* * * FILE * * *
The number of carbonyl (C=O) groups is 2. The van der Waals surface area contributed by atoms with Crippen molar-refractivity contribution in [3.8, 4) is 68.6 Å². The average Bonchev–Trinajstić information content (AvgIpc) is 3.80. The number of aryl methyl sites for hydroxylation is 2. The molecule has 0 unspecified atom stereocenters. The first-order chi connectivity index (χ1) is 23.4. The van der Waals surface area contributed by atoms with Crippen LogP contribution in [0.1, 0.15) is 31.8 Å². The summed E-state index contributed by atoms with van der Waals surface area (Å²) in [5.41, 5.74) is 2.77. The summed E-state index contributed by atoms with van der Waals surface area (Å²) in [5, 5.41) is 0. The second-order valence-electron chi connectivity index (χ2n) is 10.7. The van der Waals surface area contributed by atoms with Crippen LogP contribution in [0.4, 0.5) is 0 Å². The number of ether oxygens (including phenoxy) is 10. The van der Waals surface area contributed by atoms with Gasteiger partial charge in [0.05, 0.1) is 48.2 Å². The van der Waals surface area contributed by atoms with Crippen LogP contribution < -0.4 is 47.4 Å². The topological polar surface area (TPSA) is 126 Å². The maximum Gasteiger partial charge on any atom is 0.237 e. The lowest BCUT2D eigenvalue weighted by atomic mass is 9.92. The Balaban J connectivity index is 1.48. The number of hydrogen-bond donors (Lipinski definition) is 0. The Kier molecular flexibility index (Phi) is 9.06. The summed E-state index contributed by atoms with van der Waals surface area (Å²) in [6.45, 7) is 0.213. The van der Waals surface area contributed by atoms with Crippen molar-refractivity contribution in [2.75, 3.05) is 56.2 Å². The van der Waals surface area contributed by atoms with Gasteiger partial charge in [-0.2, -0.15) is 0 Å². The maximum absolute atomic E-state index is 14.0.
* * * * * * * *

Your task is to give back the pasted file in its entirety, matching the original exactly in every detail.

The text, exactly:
The number of carbonyl (C=O) groups is 2. The van der Waals surface area contributed by atoms with Crippen molar-refractivity contribution in [3.8, 4) is 68.6 Å². The average Bonchev–Trinajstić information content (AvgIpc) is 3.80. The number of aryl methyl sites for hydroxylation is 2. The molecule has 0 unspecified atom stereocenters. The first-order chi connectivity index (χ1) is 23.4. The van der Waals surface area contributed by atoms with Crippen LogP contribution in [0.1, 0.15) is 31.8 Å². The summed E-state index contributed by atoms with van der Waals surface area (Å²) in [5.41, 5.74) is 2.77. The summed E-state index contributed by atoms with van der Waals surface area (Å²) in [5, 5.41) is 0. The second-order valence-electron chi connectivity index (χ2n) is 10.7. The van der Waals surface area contributed by atoms with Crippen LogP contribution in [0.4, 0.5) is 0 Å². The number of ether oxygens (including phenoxy) is 10. The van der Waals surface area contributed by atoms with Gasteiger partial charge in [0.05, 0.1) is 48.2 Å². The van der Waals surface area contributed by atoms with Crippen LogP contribution < -0.4 is 47.4 Å². The topological polar surface area (TPSA) is 126 Å². The maximum Gasteiger partial charge on any atom is 0.237 e. The lowest BCUT2D eigenvalue weighted by atomic mass is 9.92. The Balaban J connectivity index is 1.48. The number of hydrogen-bond donors (Lipinski definition) is 0. The Kier molecular flexibility index (Phi) is 9.06. The summed E-state index contributed by atoms with van der Waals surface area (Å²) in [6.45, 7) is 0.213. The van der Waals surface area contributed by atoms with Crippen molar-refractivity contribution in [2.75, 3.05) is 56.2 Å². The van der Waals surface area contributed by atoms with Gasteiger partial charge in [-0.2, -0.15) is 0 Å². The maximum absolute atomic E-state index is 14.0.